Posted by: rcottrill | January 17, 2011

O That Will Be Glory

Words: Charles Hutchinson Gabriel (b. Aug. 18, 1856; d. Sept. 15, 1932)
Music:  Charles Hutchinson Gabriel

Links:
Wordwise Hymns
The Cyber Hymnal

This song is based on the frequent exclamation (“Glory!”) of a man named Ed Card, who was the superintendent of the Sunshine Rescue Mission, in St. Louis, Missouri. And when Mr. Card prayed, he often ended his prayer by expressing his longing to be with Christ in heaven, saying, “That will be glory for me!” (For more about this, see the Wordwise Hymns link.)

The word “glory” is found over 370 times in our English Bibles (KJV). The Hebrew words (kabowd and howd), and the Greek word (doxa) point to such things as: God’s greatness, splendour, magnificence, and majesty. (And sometimes, they refer to a radiant light that represents this glory in a visible way, e.g. Lk. 2:9; Heb. 1:3; Rev. 21:23.) Thus, for us to glory in the Lord, or glorify Him, is to bear testimony to His greatness. What we call the Doxology (from the Greek word doxa) is a song of praise–“Praise God, from whom all blessings flow!”

When Ed Card used the word, “Glory!” it was his way of saying that something about the Lord was praiseworthy or wonderful to him–a kind of short-form for “Praise the Lord!” When I think of his exuberant personality, it reminds me of First Peter 1:8, “Though now you do not see Him [Christ], yet believing you rejoice with joy inexpressible and full of glory.”

To glory in ourselves, and our accomplishments, is to misplace praise that is due to God (I Cor. 4:7; cf. 1:29; 3:21). “He who glories, let him glory in the Lord” (II Cor. 10:17; cf. I Cor. 1:31; 10:31). This is especially true of our salvation. “All have sinned and fall short of the glory of God” (Rom. 3:23). There is nothing for us to boast about in our salvation, since it is all about God’s grace, His unmerited favour (Eph. 2:8-9). In the words of the song, it’s “by the gift of His infinite grace, I am accorded in heaven a place” (CH-2).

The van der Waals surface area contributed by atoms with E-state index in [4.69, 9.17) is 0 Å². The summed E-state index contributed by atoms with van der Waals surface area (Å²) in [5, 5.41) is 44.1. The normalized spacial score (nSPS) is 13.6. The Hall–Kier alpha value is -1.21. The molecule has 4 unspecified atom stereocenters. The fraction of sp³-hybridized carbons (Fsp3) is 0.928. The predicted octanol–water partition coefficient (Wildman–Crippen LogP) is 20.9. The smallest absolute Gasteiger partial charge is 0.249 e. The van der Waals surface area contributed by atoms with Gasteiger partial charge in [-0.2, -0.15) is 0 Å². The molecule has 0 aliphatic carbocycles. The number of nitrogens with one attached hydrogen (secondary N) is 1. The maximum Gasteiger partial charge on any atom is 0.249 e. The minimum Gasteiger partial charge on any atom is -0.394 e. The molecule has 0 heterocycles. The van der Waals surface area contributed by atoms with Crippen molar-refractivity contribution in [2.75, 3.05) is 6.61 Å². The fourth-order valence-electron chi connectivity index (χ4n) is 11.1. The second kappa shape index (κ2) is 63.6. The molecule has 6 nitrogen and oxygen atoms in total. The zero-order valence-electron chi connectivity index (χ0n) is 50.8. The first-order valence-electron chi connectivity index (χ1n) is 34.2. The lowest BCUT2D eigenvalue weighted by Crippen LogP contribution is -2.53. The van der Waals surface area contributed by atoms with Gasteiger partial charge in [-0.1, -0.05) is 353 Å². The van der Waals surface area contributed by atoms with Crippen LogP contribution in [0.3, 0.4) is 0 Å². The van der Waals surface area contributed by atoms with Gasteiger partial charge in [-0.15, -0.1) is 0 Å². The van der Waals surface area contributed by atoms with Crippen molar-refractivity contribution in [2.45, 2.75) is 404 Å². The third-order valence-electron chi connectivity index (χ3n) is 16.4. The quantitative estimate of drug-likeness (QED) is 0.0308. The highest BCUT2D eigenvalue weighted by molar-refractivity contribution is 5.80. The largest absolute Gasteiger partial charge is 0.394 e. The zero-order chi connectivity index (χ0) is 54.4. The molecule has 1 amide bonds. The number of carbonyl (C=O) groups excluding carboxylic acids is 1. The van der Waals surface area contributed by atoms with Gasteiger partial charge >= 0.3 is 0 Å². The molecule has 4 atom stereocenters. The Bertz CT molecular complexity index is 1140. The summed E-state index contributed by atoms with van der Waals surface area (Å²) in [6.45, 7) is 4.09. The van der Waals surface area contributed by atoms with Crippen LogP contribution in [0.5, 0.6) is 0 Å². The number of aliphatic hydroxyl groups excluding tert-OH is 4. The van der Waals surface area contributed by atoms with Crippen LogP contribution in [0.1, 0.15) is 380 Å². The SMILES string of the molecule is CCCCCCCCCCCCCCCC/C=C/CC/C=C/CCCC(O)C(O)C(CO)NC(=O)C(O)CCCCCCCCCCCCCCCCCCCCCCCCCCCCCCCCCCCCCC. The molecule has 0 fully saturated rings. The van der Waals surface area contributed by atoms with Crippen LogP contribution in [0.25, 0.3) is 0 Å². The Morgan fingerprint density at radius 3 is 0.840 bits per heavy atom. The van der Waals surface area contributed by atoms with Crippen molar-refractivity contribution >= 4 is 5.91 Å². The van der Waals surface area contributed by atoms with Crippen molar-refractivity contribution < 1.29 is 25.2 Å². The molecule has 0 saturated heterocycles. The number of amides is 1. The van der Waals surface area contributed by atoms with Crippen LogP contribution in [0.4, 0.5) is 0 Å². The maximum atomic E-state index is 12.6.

Charles Gabriel’s song focuses particularly on the future day when we stand in the presence of God, and all our “labours and trials are o’er.” It is to be expected, and it is fitting that, in the heavenly kingdom, the glory of the Lord is most fully revealed. The book of Revelation is simply full of it. The word is used there some 17 times.(e.g. Rev. 1:6; 4:11; 5:13; 7:12; 19:1).

Also, there are many Scripture passages that promise we will one day share in the glory of the Lord, in some measure, by His grace (e.g. Rom. 8:18; II Cor. 3:18; 4:17; Col. 1:27; II Thess. 2:14; II Tim. 2:10; Heb. 2:10; I Pet. 5:1, 4).

When all my labours and trials are o’er,
And I am safe on that beautiful shore,
Just to be near the dear Lord I adore,
Will through the ages be glory for me.

O that will be glory for me,
Glory for me, glory for me,
When by His grace I shall look on His face,
That will be glory, be glory for me.

Questions:
1) Heaven will no doubt have many amazing and wonderful things about it. But according to the first stanza (CH-1) of Mr. Gabriel’s song, what is the most wonderful thing, by far, about heaven?

2) According to Revelation, what are two key reasons why the Lord deserves all glory and praise (Rev. 4:11; and 5:9, 12)?

Links:
Wordwise Hymns
The Cyber Hymnal


Responses

  1. I heard this song many times at the Highland Park Baptist Church in Chattanooga. Mrs. Jean Smith normally sang it as I remember.

    • Thanks. It’s interesting how we identify certain songs with particular individuals, or specific circumstances. God bless.

  2. Hello Robert! Hoping you had a great birthday- Thank you again for your great blog. Let us know if you have any prayer request…. we are always here for you and your family.

    Kerry Monroe
    prayerrequests@jebairepublishing.com

    • Thanks for the encouragement. Good birthday, yes. And great cake!


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